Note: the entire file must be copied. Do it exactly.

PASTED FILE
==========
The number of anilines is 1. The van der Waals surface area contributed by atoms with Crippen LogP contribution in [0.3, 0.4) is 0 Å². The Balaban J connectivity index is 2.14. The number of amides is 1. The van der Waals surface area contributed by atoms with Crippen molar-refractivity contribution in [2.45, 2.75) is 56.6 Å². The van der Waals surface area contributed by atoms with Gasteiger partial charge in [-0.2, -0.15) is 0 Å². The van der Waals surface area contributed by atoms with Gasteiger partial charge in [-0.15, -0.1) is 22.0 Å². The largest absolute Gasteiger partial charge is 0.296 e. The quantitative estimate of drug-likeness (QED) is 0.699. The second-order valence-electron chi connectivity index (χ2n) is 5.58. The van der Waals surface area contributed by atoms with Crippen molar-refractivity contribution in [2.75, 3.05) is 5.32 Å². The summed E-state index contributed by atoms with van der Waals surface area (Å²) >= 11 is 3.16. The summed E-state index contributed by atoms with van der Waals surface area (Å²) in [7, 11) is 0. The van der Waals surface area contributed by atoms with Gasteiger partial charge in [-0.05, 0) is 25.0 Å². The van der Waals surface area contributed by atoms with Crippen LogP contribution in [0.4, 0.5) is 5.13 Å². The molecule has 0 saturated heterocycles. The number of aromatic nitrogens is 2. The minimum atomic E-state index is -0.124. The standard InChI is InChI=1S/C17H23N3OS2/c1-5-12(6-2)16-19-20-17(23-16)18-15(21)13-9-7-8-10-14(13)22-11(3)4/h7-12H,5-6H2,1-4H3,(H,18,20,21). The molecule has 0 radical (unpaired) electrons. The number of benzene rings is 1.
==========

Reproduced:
The number of anilines is 1. The van der Waals surface area contributed by atoms with Crippen LogP contribution in [0.3, 0.4) is 0 Å². The Balaban J connectivity index is 2.14. The number of amides is 1. The van der Waals surface area contributed by atoms with Crippen molar-refractivity contribution in [2.45, 2.75) is 56.6 Å². The van der Waals surface area contributed by atoms with Gasteiger partial charge in [-0.2, -0.15) is 0 Å². The van der Waals surface area contributed by atoms with Gasteiger partial charge in [-0.15, -0.1) is 22.0 Å². The largest absolute Gasteiger partial charge is 0.296 e. The quantitative estimate of drug-likeness (QED) is 0.699. The second-order valence-electron chi connectivity index (χ2n) is 5.58. The van der Waals surface area contributed by atoms with Crippen molar-refractivity contribution in [2.75, 3.05) is 5.32 Å². The summed E-state index contributed by atoms with van der Waals surface area (Å²) >= 11 is 3.16. The summed E-state index contributed by atoms with van der Waals surface area (Å²) in [7, 11) is 0. The van der Waals surface area contributed by atoms with Gasteiger partial charge in [-0.05, 0) is 25.0 Å². The van der Waals surface area contributed by atoms with Crippen LogP contribution in [0.4, 0.5) is 5.13 Å². The molecule has 0 saturated heterocycles. The number of aromatic nitrogens is 2. The minimum atomic E-state index is -0.124. The standard InChI is InChI=1S/C17H23N3OS2/c1-5-12(6-2)16-19-20-17(23-16)18-15(21)13-9-7-8-10-14(13)22-11(3)4/h7-12H,5-6H2,1-4H3,(H,18,20,21). The molecule has 0 radical (unpaired) electrons. The number of benzene rings is 1.